As I mentioned before, I do printmaking, Oil painting and Acrylic painting, each one requires a different process and therefore result in different and distinct styles. Printmaking is a completely different “language” than painting, so my work is more whimsical, with a lot of different patterns. My oil paintings are figurative and more realistic. For acrylics I paint more abstractly but I typically finish them with a realistic object, typically a chair (which I am known for). Chairs are one my main subjects. People always ask me: “why chairs?” and the answer is not simple nor short. I have a miniature chair collection that started as an accident, then it became an obsession and then became a part of my personality. I found myself painting chairs, the first ones were a pair of chairs that I found on the streetI thought it was interesting to see day to day objects laying on the street. I started thinking of chairs not as mere objects but to think of them as representing people, people with a personal history, personality. Ever since then, every time that I look at a chair or a group of chairs, I see them in action, I create a history around them, and I admire their different personalities. Currently most of my acrylic paintings start with an abstract background which conveyemotion, action or situation where I envision the chair (person)lives. My chairs float on the painting, I don’t paint a shadow or a surface to ground them because I want the audience to feel the chair, not as an object but as a living creature.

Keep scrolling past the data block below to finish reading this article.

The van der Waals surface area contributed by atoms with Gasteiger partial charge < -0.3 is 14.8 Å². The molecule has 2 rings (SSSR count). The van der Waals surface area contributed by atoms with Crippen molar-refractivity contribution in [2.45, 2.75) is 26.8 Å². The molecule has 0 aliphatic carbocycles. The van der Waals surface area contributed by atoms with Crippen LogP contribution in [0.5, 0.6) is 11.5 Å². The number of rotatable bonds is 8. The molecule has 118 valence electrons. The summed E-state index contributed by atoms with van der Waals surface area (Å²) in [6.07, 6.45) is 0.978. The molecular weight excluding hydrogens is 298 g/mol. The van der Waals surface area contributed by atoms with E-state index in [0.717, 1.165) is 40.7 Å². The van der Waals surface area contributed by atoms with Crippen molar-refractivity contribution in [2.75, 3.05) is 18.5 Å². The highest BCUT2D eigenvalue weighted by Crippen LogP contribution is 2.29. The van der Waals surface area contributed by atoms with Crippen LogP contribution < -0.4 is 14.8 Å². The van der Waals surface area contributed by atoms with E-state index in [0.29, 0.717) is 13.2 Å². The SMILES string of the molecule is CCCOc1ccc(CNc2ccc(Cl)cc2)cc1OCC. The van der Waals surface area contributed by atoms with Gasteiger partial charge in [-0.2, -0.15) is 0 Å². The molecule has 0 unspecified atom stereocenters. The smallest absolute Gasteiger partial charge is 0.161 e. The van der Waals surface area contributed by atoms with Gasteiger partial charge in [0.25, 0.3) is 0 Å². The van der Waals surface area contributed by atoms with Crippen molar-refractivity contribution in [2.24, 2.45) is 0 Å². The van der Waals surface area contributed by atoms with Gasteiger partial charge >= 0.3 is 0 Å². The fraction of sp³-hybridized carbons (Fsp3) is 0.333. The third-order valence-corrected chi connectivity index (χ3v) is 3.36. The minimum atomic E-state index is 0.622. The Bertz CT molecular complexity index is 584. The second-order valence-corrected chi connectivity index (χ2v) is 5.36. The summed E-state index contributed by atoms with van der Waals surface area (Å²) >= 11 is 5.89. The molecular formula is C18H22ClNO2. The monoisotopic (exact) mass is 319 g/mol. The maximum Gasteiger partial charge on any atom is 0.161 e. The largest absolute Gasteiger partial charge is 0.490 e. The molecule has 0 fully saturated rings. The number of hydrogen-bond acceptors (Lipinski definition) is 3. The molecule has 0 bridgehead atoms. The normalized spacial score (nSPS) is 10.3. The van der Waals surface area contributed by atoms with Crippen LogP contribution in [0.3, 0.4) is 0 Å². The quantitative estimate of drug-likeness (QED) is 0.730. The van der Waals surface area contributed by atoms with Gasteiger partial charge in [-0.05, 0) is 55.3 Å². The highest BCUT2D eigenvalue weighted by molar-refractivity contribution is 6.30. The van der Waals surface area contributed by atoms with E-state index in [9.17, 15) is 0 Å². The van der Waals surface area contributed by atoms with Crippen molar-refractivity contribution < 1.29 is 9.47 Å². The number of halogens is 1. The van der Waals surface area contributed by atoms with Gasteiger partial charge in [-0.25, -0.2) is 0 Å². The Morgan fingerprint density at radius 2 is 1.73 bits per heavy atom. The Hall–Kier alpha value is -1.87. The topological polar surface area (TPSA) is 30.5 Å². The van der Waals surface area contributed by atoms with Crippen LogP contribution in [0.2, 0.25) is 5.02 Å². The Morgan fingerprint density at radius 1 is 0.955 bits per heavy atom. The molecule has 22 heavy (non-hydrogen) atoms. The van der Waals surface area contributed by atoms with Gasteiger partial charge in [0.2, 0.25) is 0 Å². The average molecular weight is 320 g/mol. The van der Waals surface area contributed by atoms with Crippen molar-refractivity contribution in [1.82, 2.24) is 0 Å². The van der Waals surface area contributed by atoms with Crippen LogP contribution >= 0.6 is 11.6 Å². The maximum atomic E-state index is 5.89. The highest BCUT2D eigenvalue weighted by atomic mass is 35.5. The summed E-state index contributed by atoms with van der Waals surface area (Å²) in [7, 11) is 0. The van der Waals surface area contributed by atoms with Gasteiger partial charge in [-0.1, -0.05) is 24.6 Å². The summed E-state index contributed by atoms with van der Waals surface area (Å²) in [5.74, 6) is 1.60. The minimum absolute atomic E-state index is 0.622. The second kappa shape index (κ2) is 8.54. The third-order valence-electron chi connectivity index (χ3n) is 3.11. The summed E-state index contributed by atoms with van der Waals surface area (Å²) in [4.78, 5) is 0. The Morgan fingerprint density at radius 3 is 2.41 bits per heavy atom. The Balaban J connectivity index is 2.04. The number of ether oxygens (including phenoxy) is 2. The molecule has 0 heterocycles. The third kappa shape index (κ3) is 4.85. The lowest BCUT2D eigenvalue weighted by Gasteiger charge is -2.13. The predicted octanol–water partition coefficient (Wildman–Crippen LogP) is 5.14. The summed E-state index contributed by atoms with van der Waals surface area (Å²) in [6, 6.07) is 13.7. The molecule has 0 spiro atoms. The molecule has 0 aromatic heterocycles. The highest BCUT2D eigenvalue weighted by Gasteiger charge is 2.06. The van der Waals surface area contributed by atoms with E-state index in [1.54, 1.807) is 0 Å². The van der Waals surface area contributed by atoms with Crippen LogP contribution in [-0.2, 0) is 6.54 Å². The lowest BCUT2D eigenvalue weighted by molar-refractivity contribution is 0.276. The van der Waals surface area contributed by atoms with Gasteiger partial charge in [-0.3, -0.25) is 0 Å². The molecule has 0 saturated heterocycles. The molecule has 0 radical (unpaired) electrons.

Any shutouts? Who else deserves credit in this story – who has played a meaningful role?
My biggest supporter is my amazing husband, followed by my three beautiful kids who play the role of critics. I trust their opinions, all three of them got the artistic gene. My oldest is a Motion Editor at Lightstorm Entertainment, the middle one is pursuing a career as an Art Therapist and the younger one is an amazing photographer. My participation in the Mentorship Group led by Kate Ashton, owner and creator of Ashton Gallery/Art on 30th has been incredibly inspiring. The group allows me to interact and learn from big name artists. We meet every week to paint together, have lunch, take lessons and provide each otherwith constructive criticism. This allows us to learn from each other’s experiences, share information, and learn different techniques from one another. I think belonging to this group has potentiated my growth as a professional artist. For example, last February I was the Featured Artist at Ashton Gallery’s monthly show, as a result I was invited by Elizabeth Cumming to present a show at Bread and Cie. Following the success of thashow I was asked to show at a restaurant in Santa Monica and just last month one of my paintings was featured in the Pacific Magazine. 

And of course, people who view my art, comment on it as well as my clients they all play a huge role as critics and cheerleaders. While having someone purchase one of mypaintings is of course validation for what I do as an artist.

Sometimes I feel like I’m inside a snowball and I need to work hard to get the ball rolling bigger and bigger!

Contact Info:

Image Credit:
Madison Parker (group Photo)